A new discount voucher can be downloaded from the Groombridge Place website offering a 2 for 1 discount to the over 50’s Monday to Friday from 2 June to 18 July 2014.
The offer will allow visitors to take full of advantage of the White Rose Garden which is in full bloom at this time of year.
The traditional gardens at Groombridge Place were first laid out in the 17th century and were designed as outside rooms of the house. In the 18th and 19th centuries new plants and trees were planted. The gardeners at Groombridge have carried out new planting this year to ensure the gardens maintain their award winning standard throughout the opening season.
June is a special month in the gardens when the White Rose Garden is at its peak. This wonderful garden was planted to commemorate the 200 year ownership of the estate by the Waller family and is a celebration of the art of planting in shades of white; featuring over twenty varieties of white rose. Other white-flowering plants provide season-long beauty, including foxtail lilies, primulas, tulips, peonies, poppies, hyacinths and lavender.
The gardens overlook the moated manor house which, although not open to the public, provides a wonderful backdrop to the gardens.
Other areas of the gardens include the Peacock Walk, which is planted with a variety of shrubs, including rhododendrons, viburnum, aucuba and azalea. The garden wall is a favourite roosting place for the Groombridge peacocks.
Another garden highlight is the herbaceous border planted with clematis and a rich collection of traditional English perennials, including asters, cynara, rudbeckia, salvias and hollyhocks. In spring the focus is on tulips and primulas.
The attractive Knot Garden traditionally has a two colour planting theme and a narrow water channel leading to a central pathway named the Apostle Walk which is bordered on each side by 12 drum yews thought to have survived from the original planting in 1674.
The open door in the wall, by the edge of the moat which surrounds the house, leads to The Secret Garden, a tiny hidden corner where the waters of the stream feed the moat. In spring the pink blossom of the cherry tree overhangs the azaleas and late flowering snowdrop candelabra primulas. In late May the garden is garlanded with laburnum. On hot summer days the deep shade and cooling waters make the Secret Garden a reflective oasis.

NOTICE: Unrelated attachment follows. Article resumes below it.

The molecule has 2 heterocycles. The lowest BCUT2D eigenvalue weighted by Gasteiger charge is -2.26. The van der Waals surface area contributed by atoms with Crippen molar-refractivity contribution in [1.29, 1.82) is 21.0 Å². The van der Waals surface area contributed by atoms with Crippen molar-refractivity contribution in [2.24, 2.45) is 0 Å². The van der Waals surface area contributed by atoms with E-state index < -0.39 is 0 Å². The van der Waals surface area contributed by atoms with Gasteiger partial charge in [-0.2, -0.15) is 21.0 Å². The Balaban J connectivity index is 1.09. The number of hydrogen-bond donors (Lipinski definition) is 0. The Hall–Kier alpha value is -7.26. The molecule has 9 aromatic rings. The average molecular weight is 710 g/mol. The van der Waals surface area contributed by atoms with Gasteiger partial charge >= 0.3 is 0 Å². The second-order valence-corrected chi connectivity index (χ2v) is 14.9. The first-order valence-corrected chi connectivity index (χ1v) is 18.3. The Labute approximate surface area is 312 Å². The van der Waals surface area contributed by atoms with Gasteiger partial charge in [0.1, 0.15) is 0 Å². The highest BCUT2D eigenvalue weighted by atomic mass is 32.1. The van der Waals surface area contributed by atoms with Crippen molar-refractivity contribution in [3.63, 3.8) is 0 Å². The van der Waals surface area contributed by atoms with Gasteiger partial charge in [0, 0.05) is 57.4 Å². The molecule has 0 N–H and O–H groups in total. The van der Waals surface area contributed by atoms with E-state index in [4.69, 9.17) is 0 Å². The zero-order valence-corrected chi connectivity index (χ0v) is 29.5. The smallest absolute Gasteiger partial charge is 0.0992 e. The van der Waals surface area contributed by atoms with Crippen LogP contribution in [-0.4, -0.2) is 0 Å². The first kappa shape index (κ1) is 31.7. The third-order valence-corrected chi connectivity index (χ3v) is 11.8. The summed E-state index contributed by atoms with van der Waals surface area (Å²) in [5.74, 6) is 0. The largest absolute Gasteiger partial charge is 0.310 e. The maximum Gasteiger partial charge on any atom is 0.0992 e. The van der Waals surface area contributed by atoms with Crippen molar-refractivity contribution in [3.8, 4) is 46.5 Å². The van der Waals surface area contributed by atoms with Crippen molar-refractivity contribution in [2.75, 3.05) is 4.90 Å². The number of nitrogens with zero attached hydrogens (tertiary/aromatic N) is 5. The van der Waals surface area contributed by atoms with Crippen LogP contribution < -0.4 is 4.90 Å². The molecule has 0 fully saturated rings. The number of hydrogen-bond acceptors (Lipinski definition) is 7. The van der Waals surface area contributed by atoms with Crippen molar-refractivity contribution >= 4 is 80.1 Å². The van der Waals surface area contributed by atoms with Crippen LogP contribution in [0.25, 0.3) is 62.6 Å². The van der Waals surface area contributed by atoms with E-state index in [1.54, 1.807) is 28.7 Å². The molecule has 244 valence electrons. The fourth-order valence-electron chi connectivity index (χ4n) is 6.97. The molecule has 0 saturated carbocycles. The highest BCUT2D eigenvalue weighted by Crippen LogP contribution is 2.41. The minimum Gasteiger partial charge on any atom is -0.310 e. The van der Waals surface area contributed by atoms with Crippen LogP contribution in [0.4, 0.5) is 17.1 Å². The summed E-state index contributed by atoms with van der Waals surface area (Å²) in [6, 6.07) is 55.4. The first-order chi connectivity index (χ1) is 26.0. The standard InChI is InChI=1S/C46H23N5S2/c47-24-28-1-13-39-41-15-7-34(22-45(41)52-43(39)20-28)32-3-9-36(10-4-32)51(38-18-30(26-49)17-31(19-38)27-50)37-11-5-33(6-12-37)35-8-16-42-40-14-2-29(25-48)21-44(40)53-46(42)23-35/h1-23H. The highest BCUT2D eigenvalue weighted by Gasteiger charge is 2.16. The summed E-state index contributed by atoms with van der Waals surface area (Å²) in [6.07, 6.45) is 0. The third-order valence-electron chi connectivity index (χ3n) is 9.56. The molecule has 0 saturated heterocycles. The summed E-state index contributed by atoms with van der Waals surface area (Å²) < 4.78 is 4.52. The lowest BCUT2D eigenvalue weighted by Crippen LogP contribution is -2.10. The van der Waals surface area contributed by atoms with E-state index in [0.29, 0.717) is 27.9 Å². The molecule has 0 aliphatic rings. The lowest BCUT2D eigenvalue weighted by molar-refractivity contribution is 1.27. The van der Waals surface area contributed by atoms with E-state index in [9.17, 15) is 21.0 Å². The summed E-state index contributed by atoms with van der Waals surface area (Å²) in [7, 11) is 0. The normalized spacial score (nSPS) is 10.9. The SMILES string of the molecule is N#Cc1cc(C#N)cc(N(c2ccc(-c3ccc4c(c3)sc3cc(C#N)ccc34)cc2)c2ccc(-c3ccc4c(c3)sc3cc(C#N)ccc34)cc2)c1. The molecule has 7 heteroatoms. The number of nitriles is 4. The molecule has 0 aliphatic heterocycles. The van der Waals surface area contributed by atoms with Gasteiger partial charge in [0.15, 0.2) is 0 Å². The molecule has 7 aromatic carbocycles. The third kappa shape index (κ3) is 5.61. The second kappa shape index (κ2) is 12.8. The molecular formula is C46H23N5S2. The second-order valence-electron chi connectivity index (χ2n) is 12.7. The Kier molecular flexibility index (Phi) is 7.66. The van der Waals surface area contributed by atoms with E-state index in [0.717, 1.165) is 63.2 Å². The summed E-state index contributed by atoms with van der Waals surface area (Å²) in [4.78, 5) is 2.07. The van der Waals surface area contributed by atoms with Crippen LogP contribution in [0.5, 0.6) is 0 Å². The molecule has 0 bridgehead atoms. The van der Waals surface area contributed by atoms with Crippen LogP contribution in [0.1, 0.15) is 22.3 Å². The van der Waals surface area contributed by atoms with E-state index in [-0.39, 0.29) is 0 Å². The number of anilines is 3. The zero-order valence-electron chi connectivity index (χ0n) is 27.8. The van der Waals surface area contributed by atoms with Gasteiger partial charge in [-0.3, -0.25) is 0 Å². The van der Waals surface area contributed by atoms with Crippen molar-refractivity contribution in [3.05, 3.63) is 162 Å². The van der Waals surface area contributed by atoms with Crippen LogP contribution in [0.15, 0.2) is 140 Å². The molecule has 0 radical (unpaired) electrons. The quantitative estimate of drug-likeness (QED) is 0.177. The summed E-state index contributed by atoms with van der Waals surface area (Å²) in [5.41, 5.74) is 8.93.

The Oriental Garden is full of vibrant hot colours, shaded by magnificent Japanese maples with a very unusual grass fountain at its centre.
The Drunken Garden was a favourite of the writer Sir Arthur Conan Doyle and the veronica, clematis, ceanothus and lilies provide a blue and yellow theme. Groombridge Place is the setting for the first part of Sir Arthur Conan Doyle's world famous Sherlock Holmes Novel Valley of Fear where Groombridge Place is renamed Birlstone Manor. A recreated study at the entrance to the gardens gives an insight into the life of the author.
The Draughtsman’s Lawn has a white mulberry tree which was planted in 1993 to mark Groombridge’s connection with the smuggling trade. Early in the year there are spring bulbs and primroses, a beautiful Magnolia stellata and a variety of azaleas. In summer the ornamental trees and shrubs provide a striking display of contrasting leaf colours, from deep copper to lime green.
Groombridge Place Manor House and its elegant 17th century gardens were used as a location for the 2005 film 'Pride and Prejudice' and a small museum provides history about the house and also the film. Two of the costumes worn by the stars of the film including Kieran Knightly are on display in the museum.
The refurbished Peacock Bistro offers hot and cold lunches or cream teas and has indoor and outdoor seating.
The well-stocked gift shop is open daily and there is free parking.
Off Peak: Adults £8.95, Senior Citizens £7.45, Children (3-12 years) £7.45, Family Tickets (2 Adults + 2 Children) £29.95
Peak: Adults £9.95, Senior Citizens £8.45, Children (3-12 years) £8.45, Family Tickets (2 Adults + 2 Children) £33.95
Peak rates will be charged during summer holidays and half-terms, on special event days and Bank Holidays. Discounts apply for group bookings.
Further information can be found on the website www.groombridgeplace.com or call 01892 861 444.
Groombridge Place is located in the village of Groombridge, 4 miles south west of Tunbridge Wells on the B2110, which is just off the A264 Tunbridge Wells/ East Grinstead road on the Kent and East Sussex county border.
By Road: From the M25: Exit at Junction 5 and head south on the A21. After 10miles, exit at A26 signed Tunbridge Wells: then take A264 to East Grinstead and follow the signs to Groombridge village and Groombridge Place.
Facilities: There is wheelchair access to both the Peacock Bistro and Gift Shop. There are enlarged toilet cubicles in the Peacock Bistro and fully equipped disabled toilet in the main toilet block. There are no disabled facilities within the Forest.
To help our disabled visitors have a memorable experience, we admit their carer free of charge on production of a Blue Badge or a benefit Award Letter from the Department for Work and Pensions (e.g. for Disability Living Allowance, Attendance Allowance or Incapacity Benefit).
Parking: Cars and minibuses are able to drop off at the allocated space within the car park, near to the entrance to the attraction.
Guide Dogs: Only guide dogs and assistance dogs are admitted into all facilities.
For more information visit Groombridge Place.comLast modified: June 10, 2021